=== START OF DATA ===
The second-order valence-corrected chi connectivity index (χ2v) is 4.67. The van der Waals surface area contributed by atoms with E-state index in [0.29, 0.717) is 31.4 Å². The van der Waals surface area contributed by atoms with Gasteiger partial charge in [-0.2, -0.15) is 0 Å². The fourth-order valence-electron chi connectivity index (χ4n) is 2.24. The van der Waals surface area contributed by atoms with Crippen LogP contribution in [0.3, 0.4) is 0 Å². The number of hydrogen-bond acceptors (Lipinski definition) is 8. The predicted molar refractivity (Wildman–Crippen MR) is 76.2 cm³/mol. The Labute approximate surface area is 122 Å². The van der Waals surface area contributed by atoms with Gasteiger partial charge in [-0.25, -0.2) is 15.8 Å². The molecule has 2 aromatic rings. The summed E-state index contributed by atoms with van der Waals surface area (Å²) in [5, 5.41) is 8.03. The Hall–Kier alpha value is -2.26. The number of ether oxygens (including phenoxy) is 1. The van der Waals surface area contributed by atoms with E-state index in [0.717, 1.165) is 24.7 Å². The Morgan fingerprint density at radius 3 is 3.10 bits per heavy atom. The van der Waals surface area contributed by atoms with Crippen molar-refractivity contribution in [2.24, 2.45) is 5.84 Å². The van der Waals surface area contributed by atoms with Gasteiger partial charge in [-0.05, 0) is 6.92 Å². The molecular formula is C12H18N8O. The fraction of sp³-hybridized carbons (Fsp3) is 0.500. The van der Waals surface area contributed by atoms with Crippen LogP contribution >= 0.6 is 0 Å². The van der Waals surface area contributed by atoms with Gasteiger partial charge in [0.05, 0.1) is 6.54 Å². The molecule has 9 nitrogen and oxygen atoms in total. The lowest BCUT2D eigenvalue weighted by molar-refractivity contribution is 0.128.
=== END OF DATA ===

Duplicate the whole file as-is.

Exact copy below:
The second-order valence-corrected chi connectivity index (χ2v) is 4.67. The van der Waals surface area contributed by atoms with E-state index in [0.29, 0.717) is 31.4 Å². The van der Waals surface area contributed by atoms with Gasteiger partial charge in [-0.2, -0.15) is 0 Å². The fourth-order valence-electron chi connectivity index (χ4n) is 2.24. The van der Waals surface area contributed by atoms with Crippen LogP contribution in [0.3, 0.4) is 0 Å². The number of hydrogen-bond acceptors (Lipinski definition) is 8. The predicted molar refractivity (Wildman–Crippen MR) is 76.2 cm³/mol. The Labute approximate surface area is 122 Å². The van der Waals surface area contributed by atoms with Gasteiger partial charge in [-0.25, -0.2) is 15.8 Å². The molecule has 2 aromatic rings. The summed E-state index contributed by atoms with van der Waals surface area (Å²) in [5, 5.41) is 8.03. The Hall–Kier alpha value is -2.26. The number of ether oxygens (including phenoxy) is 1. The van der Waals surface area contributed by atoms with E-state index in [0.717, 1.165) is 24.7 Å². The Morgan fingerprint density at radius 3 is 3.10 bits per heavy atom. The van der Waals surface area contributed by atoms with Crippen molar-refractivity contribution in [2.24, 2.45) is 5.84 Å². The van der Waals surface area contributed by atoms with Gasteiger partial charge in [-0.05, 0) is 6.92 Å². The molecular formula is C12H18N8O. The fraction of sp³-hybridized carbons (Fsp3) is 0.500. The van der Waals surface area contributed by atoms with Crippen LogP contribution >= 0.6 is 0 Å². The van der Waals surface area contributed by atoms with Gasteiger partial charge in [0.05, 0.1) is 6.54 Å². The molecule has 9 nitrogen and oxygen atoms in total. The lowest BCUT2D eigenvalue weighted by molar-refractivity contribution is 0.128.